I like simplicity. Introducing new concepts doesn’t make things simple. Do I really need Double, Dummy, Fake, Mock, Spy and Stub to write decent code? On the other hand, I definitely need them to communicate how to write decent code.
At the back of my weird mind I used to think that Test Double breakdown was a bit disconnected from the reality where subtle differences are blurred (and the existing tools/libraries didn’t really reduce the confusion). I tried to keep things plain but I reached the boundary: trying to keep things simple (and sticking to mocks and stubs) actually could have increased the confusion and made things complicated.
That’s why I’m about to sort out Mockito terminology. Better late than never, right?
In all of my previous posts ‘Mockito mock’ should be read ‘Test Spy’. But what’s the Test Spy anyway? Or better: what’s the difference between a Test Spy and a Mock? Both serve verifying interactions but the Spy is simple, lightweight and it gives very natural testing experience, close to good old assertions. Sounds interesting? Have a look at some of my previous rants or read this excellent post by Hamlet D’Arcy (don’t miss Collaborator Continuum).
Let’s get back to my favourite Test Spy Framework. Do you think following changes makes things simpler and easier to understand (I don’t really know the answer…):
@Mock -> @Spy
mock(Foo.class) -> createSpy(Foo.class)
Here is a what I think about mocking syntax:
- Let’s keep it simple: interactions are method calls. There is no point in building sophisticated mocking language for method calls in Java. There is already a language for that. It’s called Java.
- The less DSL the better. Interactions are just method calls. Method calls are simple, DSL is complex.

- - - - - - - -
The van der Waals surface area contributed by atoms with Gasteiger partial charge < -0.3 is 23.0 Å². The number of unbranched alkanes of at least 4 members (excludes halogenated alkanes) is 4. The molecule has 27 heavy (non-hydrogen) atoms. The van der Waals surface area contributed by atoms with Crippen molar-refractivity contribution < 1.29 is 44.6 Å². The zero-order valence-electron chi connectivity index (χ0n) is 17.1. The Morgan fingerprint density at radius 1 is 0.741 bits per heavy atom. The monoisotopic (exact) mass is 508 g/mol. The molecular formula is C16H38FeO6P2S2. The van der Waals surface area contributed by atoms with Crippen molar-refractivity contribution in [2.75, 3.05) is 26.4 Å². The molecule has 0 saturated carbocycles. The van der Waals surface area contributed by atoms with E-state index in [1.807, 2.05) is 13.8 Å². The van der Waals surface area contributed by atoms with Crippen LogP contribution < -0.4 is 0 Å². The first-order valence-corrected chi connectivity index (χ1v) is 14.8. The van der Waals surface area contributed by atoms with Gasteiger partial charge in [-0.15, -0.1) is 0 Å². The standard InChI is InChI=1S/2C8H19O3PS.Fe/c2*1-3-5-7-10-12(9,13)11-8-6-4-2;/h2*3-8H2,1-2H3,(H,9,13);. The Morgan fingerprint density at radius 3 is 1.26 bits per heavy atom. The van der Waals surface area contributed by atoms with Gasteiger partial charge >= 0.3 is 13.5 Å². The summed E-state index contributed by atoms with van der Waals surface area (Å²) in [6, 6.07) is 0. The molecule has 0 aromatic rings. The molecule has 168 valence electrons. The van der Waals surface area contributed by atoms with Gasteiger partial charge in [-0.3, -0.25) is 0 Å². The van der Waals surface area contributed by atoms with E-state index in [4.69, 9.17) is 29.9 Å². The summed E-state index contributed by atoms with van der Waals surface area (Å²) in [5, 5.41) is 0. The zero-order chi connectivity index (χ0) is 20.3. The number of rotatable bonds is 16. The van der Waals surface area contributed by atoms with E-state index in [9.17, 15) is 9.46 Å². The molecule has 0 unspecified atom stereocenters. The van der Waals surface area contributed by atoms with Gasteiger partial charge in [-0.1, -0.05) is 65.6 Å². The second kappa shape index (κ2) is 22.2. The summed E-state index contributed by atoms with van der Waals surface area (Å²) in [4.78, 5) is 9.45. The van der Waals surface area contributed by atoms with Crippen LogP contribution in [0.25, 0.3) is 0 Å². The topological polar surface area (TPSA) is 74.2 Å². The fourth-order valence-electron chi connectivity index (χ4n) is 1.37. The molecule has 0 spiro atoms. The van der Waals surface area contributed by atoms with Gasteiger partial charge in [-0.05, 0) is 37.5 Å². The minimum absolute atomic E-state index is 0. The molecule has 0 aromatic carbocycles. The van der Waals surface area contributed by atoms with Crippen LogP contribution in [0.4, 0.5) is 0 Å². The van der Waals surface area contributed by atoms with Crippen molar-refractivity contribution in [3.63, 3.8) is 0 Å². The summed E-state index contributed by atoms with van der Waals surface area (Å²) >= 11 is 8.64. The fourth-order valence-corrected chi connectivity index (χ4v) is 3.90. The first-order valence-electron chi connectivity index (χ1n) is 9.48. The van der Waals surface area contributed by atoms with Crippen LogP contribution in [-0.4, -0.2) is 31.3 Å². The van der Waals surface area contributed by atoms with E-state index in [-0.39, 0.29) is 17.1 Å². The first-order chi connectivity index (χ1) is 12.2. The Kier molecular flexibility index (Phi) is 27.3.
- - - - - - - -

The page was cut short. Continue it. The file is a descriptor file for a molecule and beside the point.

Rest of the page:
- No Strings for methods. I spent more time reading code than writing it. Therefore I want the code to be readable. String literals pretending to be methods cannot compete with actual method calls. Even IDEs decorate literals differently so my mind will always adopt the real method call quicker than any literal trying to impersonate a method.
- No anonymous inner classes. They bring more indentation, more curly brackets, more code, more noise. Did I mention that I spent more time reading code?
- Painless refactoring. Renaming a method should not break my tests.
That’s why I really like the syntax of EasyMock.
Long journey from EasyMock to Mockito
I was brought up on EasyMock. Normal kids got milk I got classes to test. Over the years on different projects I saw idyllic world of hand crafted stubs being overthrown by EasyMocks. On other project, jmock was doing fine until he got a Chuck’s roundhouse kick to the face by EasyMock. Finally, I saw resentment to EasyMock and triumphatic comeback of hand crafted stubs… Sometimes the resentment to EasyMock was a bit naive (“My class has 10 dependencies and is difficult to test. Therefore EasyMock sucks”). Sometimes it was clearly righteous…
Here is what I wanted to achieve with Mockito so that it suits me better in test-driving code the way I like: